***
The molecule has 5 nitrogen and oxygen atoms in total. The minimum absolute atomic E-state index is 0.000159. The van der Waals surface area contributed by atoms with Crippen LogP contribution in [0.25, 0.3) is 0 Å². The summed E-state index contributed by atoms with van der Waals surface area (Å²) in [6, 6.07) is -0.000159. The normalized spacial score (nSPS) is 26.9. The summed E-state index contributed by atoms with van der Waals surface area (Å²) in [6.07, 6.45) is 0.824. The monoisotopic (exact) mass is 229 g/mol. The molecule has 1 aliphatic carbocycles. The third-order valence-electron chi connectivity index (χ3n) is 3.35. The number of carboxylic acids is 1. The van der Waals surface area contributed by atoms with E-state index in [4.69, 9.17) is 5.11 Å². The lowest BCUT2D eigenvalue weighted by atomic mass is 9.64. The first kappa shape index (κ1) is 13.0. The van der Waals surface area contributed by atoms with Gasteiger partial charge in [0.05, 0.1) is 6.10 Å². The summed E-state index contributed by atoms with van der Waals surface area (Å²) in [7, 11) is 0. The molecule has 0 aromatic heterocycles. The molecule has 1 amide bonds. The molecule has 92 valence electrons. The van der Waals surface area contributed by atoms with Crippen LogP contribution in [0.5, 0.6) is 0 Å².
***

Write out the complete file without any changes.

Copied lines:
The molecule has 5 nitrogen and oxygen atoms in total. The minimum absolute atomic E-state index is 0.000159. The van der Waals surface area contributed by atoms with Crippen LogP contribution in [0.25, 0.3) is 0 Å². The summed E-state index contributed by atoms with van der Waals surface area (Å²) in [6, 6.07) is -0.000159. The normalized spacial score (nSPS) is 26.9. The summed E-state index contributed by atoms with van der Waals surface area (Å²) in [6.07, 6.45) is 0.824. The monoisotopic (exact) mass is 229 g/mol. The molecule has 1 aliphatic carbocycles. The third-order valence-electron chi connectivity index (χ3n) is 3.35. The number of carboxylic acids is 1. The van der Waals surface area contributed by atoms with E-state index in [4.69, 9.17) is 5.11 Å². The lowest BCUT2D eigenvalue weighted by atomic mass is 9.64. The first kappa shape index (κ1) is 13.0. The van der Waals surface area contributed by atoms with Gasteiger partial charge in [0.05, 0.1) is 6.10 Å². The summed E-state index contributed by atoms with van der Waals surface area (Å²) in [7, 11) is 0. The molecule has 0 aromatic heterocycles. The molecule has 1 amide bonds. The molecule has 92 valence electrons. The van der Waals surface area contributed by atoms with Crippen LogP contribution in [0.5, 0.6) is 0 Å².